Institutions like the Children’s Museum of Pittsburgh are on the front edge of innovation. They are creating new practices, processes, or projects that solve human problems in unique ways. The Makeshop is one example of an innovative space for both children and parents. (In 2013 I hope to publish a study of the role of innovation at the Children’s Museum. Get a look at a draft of the chapter.)
Tony Wagner, the first innovation education fellow at the Technology and Entrepreneurship Center at Harvard, has recently (2012) written a book that Dan Pink, one of the guru’s of the study of 21st century thinking, states:
By telling the stories of young creators, and by taking us inside cutting-edge programs, Wagner shows that the answer isn’t to double down on outmoded formulaic solutions – but to embrace the principles of play, passion, and purpose.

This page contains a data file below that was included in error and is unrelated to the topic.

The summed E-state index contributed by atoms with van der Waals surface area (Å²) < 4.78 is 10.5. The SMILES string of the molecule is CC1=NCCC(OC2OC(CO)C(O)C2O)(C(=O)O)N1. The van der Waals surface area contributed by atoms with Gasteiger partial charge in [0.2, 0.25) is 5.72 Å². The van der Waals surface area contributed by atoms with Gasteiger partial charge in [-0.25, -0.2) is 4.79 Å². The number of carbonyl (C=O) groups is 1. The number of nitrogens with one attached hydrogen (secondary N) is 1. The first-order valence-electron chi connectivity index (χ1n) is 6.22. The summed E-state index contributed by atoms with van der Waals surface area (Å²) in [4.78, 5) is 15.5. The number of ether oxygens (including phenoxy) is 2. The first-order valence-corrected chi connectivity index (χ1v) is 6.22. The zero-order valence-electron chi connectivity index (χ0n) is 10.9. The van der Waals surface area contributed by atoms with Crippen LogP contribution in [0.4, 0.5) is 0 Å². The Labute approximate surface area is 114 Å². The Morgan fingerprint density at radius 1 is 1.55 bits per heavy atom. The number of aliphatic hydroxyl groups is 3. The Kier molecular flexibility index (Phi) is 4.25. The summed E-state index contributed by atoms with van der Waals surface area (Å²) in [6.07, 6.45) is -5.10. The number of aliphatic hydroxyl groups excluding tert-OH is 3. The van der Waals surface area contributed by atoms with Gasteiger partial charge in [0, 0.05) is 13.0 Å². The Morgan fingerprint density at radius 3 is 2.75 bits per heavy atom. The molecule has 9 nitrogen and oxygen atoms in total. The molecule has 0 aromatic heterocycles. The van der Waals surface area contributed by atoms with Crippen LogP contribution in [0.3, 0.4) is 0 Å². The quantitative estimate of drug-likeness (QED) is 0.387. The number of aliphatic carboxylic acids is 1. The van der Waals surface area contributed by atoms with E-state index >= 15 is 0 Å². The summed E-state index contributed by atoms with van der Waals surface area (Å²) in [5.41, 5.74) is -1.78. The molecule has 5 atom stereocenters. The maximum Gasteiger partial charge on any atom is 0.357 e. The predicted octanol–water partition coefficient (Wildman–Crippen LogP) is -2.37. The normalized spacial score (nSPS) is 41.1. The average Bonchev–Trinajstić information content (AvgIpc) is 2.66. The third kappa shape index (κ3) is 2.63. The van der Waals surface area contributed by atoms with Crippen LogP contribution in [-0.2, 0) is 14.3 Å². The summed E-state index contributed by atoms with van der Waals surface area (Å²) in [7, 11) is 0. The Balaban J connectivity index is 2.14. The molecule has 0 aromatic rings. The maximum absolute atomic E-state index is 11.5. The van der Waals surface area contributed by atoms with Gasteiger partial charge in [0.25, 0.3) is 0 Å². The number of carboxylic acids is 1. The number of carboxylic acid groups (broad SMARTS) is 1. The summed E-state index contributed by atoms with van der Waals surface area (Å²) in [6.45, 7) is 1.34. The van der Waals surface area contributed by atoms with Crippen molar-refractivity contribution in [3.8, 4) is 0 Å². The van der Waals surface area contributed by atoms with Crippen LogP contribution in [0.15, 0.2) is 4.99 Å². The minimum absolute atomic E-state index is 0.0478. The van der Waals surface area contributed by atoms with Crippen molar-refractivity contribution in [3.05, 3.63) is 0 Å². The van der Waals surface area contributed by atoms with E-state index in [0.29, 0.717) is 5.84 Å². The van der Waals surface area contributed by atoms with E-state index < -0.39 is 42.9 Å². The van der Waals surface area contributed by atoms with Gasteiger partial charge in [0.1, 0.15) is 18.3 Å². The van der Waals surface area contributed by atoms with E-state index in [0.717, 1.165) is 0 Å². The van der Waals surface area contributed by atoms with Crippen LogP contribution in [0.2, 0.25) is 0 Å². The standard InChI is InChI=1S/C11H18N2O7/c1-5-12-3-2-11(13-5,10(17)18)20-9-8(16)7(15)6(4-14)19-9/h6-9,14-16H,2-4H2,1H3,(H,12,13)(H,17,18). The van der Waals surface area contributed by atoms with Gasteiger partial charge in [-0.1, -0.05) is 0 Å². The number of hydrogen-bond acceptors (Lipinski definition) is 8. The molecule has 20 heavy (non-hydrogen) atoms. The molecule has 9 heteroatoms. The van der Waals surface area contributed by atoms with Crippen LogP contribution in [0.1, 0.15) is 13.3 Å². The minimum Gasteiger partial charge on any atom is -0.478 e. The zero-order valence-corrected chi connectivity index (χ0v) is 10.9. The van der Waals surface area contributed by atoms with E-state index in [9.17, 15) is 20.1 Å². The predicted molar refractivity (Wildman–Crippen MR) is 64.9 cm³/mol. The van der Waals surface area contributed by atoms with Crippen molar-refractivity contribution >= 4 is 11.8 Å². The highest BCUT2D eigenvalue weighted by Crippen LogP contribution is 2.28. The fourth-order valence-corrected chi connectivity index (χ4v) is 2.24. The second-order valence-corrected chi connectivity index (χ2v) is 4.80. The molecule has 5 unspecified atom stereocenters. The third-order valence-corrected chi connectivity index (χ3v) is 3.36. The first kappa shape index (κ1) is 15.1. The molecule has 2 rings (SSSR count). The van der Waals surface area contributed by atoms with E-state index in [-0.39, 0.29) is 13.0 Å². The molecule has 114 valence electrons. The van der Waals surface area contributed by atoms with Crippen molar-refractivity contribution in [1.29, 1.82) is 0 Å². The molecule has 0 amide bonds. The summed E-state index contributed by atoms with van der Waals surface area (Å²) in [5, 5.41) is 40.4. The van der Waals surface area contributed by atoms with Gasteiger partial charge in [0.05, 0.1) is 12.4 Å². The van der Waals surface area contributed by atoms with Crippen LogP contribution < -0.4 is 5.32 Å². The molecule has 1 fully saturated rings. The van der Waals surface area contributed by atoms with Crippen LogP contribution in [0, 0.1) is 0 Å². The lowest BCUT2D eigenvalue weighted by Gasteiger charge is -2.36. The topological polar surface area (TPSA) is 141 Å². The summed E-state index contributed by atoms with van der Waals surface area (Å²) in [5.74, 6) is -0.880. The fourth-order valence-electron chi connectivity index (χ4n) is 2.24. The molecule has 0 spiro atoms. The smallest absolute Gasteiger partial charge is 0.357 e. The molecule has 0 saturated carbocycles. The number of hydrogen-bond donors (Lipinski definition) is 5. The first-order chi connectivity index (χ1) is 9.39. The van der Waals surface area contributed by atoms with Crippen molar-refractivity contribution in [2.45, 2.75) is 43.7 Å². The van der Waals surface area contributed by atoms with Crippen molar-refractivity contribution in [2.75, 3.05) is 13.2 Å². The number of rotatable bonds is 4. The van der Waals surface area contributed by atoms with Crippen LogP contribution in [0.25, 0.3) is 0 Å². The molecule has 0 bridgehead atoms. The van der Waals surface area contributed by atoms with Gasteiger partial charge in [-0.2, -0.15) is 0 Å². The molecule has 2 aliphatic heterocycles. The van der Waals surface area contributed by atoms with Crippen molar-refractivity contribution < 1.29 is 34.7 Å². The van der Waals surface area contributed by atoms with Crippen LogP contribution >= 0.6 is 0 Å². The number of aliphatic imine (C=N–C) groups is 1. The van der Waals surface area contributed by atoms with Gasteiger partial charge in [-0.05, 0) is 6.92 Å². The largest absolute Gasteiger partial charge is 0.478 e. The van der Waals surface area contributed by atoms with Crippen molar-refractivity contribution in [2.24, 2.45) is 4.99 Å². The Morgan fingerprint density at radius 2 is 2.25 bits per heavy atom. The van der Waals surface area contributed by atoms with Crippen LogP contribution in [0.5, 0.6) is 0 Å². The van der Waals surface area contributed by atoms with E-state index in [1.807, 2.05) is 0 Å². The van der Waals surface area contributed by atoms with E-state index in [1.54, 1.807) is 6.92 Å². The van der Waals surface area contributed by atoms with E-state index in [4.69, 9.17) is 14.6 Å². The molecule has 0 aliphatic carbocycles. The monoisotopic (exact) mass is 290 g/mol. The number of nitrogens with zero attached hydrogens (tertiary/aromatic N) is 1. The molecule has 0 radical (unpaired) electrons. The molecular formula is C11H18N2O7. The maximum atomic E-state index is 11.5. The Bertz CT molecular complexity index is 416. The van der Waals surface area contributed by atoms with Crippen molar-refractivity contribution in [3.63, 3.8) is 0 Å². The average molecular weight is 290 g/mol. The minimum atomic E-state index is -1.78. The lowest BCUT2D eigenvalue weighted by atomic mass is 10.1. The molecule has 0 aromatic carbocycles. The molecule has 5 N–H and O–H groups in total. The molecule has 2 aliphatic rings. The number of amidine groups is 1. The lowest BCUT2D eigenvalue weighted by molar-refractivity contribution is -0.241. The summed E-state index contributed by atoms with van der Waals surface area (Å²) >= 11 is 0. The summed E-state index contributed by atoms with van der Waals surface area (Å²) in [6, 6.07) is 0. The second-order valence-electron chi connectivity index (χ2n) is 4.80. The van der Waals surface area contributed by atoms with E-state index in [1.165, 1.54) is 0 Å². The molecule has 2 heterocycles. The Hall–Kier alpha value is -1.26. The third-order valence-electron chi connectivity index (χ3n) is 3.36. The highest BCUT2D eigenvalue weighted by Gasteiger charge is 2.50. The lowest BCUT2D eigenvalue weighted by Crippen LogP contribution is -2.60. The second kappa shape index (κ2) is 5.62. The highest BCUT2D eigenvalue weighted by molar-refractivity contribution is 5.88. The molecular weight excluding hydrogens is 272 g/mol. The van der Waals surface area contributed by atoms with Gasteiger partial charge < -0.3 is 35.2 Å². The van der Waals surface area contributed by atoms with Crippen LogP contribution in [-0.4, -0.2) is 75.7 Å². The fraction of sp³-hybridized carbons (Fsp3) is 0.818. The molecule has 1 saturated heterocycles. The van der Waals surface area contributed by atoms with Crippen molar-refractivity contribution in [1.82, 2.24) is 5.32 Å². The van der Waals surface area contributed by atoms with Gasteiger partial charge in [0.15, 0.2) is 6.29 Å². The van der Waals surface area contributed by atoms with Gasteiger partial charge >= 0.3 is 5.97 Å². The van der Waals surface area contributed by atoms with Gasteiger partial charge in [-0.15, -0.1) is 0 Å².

How can we take Tony Wagner’s ideas and apply them to the educational institutions that for years have frustrated most innovators? What can we do differently to create a culture of innovation? We need to develop systems and structures that encourage play, allow students to develop passion for things they want to learn, and provide a purpose by working on projects where students make, build, create, or tinker. We need to design a system for personalized learning with using Project-based Learning (PBL) as an underlying strategy. By developing a personalized learning environment students will have the opportunity to discover their passions and by adding a PBL structure, students will apply their knowledge to create products and services that have a purpose.
We need to connect the worlds of informal and formal learning so all people have the opportunity to grow and become active citizens.